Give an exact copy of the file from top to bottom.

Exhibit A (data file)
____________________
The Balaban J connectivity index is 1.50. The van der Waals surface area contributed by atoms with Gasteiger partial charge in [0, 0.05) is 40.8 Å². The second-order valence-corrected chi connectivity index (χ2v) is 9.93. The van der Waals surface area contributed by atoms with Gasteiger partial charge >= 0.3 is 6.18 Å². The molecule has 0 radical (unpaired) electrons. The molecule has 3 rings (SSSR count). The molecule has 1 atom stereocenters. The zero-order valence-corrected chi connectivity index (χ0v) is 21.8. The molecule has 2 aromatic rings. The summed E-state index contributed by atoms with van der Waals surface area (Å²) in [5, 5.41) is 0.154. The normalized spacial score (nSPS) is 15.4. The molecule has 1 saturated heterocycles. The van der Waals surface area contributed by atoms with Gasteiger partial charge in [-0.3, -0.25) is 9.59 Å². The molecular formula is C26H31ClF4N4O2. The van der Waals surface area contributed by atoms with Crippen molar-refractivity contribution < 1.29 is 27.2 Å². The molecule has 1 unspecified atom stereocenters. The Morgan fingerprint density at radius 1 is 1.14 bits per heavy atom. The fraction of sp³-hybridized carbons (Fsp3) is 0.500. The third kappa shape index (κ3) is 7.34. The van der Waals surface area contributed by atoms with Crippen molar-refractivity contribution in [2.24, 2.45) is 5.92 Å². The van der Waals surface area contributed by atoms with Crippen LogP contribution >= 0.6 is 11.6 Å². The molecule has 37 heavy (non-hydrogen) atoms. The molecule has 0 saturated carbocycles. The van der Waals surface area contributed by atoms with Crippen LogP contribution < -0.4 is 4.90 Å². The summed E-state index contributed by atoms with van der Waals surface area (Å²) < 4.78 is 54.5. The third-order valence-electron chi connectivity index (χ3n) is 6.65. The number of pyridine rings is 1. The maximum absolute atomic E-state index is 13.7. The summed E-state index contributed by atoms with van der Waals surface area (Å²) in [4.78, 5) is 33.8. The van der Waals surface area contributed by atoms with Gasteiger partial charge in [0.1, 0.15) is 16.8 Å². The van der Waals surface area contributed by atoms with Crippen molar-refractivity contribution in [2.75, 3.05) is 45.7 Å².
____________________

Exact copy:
The Balaban J connectivity index is 1.50. The van der Waals surface area contributed by atoms with Gasteiger partial charge in [0, 0.05) is 40.8 Å². The second-order valence-corrected chi connectivity index (χ2v) is 9.93. The van der Waals surface area contributed by atoms with Gasteiger partial charge >= 0.3 is 6.18 Å². The molecule has 0 radical (unpaired) electrons. The molecule has 3 rings (SSSR count). The molecule has 1 atom stereocenters. The zero-order valence-corrected chi connectivity index (χ0v) is 21.8. The molecule has 2 aromatic rings. The summed E-state index contributed by atoms with van der Waals surface area (Å²) in [5, 5.41) is 0.154. The normalized spacial score (nSPS) is 15.4. The molecule has 1 saturated heterocycles. The van der Waals surface area contributed by atoms with Gasteiger partial charge in [-0.3, -0.25) is 9.59 Å². The molecular formula is C26H31ClF4N4O2. The van der Waals surface area contributed by atoms with Crippen molar-refractivity contribution < 1.29 is 27.2 Å². The molecule has 1 unspecified atom stereocenters. The Morgan fingerprint density at radius 1 is 1.14 bits per heavy atom. The fraction of sp³-hybridized carbons (Fsp3) is 0.500. The third kappa shape index (κ3) is 7.34. The van der Waals surface area contributed by atoms with Crippen molar-refractivity contribution in [2.24, 2.45) is 5.92 Å². The van der Waals surface area contributed by atoms with Crippen LogP contribution >= 0.6 is 11.6 Å². The molecule has 37 heavy (non-hydrogen) atoms. The molecule has 0 saturated carbocycles. The van der Waals surface area contributed by atoms with Crippen LogP contribution < -0.4 is 4.90 Å². The summed E-state index contributed by atoms with van der Waals surface area (Å²) < 4.78 is 54.5. The third-order valence-electron chi connectivity index (χ3n) is 6.65. The number of pyridine rings is 1. The maximum absolute atomic E-state index is 13.7. The summed E-state index contributed by atoms with van der Waals surface area (Å²) in [4.78, 5) is 33.8. The van der Waals surface area contributed by atoms with Gasteiger partial charge in [0.1, 0.15) is 16.8 Å². The van der Waals surface area contributed by atoms with Crippen molar-refractivity contribution in [2.75, 3.05) is 45.7 Å².